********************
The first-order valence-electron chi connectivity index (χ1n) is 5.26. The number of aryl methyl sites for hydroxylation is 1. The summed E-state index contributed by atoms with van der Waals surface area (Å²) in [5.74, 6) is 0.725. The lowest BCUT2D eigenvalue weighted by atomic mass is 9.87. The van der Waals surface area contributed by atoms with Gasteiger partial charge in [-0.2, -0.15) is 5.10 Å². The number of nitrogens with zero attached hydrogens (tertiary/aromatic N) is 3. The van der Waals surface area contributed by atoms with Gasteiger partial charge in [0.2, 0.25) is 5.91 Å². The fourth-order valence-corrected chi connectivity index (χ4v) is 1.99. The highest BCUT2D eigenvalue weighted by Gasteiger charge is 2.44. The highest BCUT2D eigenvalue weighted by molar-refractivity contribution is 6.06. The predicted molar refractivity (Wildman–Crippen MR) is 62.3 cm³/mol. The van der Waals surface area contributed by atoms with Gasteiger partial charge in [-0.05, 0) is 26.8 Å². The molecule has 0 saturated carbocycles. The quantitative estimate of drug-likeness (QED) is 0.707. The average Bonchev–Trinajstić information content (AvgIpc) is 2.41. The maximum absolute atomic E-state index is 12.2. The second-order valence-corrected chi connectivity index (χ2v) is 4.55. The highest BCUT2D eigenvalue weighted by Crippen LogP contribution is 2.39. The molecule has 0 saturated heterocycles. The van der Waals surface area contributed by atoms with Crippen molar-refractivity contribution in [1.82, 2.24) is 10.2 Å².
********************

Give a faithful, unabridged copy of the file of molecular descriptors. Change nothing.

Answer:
The first-order valence-electron chi connectivity index (χ1n) is 5.26. The number of aryl methyl sites for hydroxylation is 1. The summed E-state index contributed by atoms with van der Waals surface area (Å²) in [5.74, 6) is 0.725. The lowest BCUT2D eigenvalue weighted by atomic mass is 9.87. The van der Waals surface area contributed by atoms with Gasteiger partial charge in [-0.2, -0.15) is 5.10 Å². The number of nitrogens with zero attached hydrogens (tertiary/aromatic N) is 3. The van der Waals surface area contributed by atoms with Gasteiger partial charge in [0.2, 0.25) is 5.91 Å². The fourth-order valence-corrected chi connectivity index (χ4v) is 1.99. The highest BCUT2D eigenvalue weighted by Gasteiger charge is 2.44. The highest BCUT2D eigenvalue weighted by molar-refractivity contribution is 6.06. The predicted molar refractivity (Wildman–Crippen MR) is 62.3 cm³/mol. The van der Waals surface area contributed by atoms with Gasteiger partial charge in [-0.05, 0) is 26.8 Å². The molecule has 0 saturated carbocycles. The quantitative estimate of drug-likeness (QED) is 0.707. The average Bonchev–Trinajstić information content (AvgIpc) is 2.41. The maximum absolute atomic E-state index is 12.2. The second-order valence-corrected chi connectivity index (χ2v) is 4.55. The highest BCUT2D eigenvalue weighted by Crippen LogP contribution is 2.39. The molecule has 0 saturated heterocycles. The van der Waals surface area contributed by atoms with Crippen molar-refractivity contribution in [1.82, 2.24) is 10.2 Å².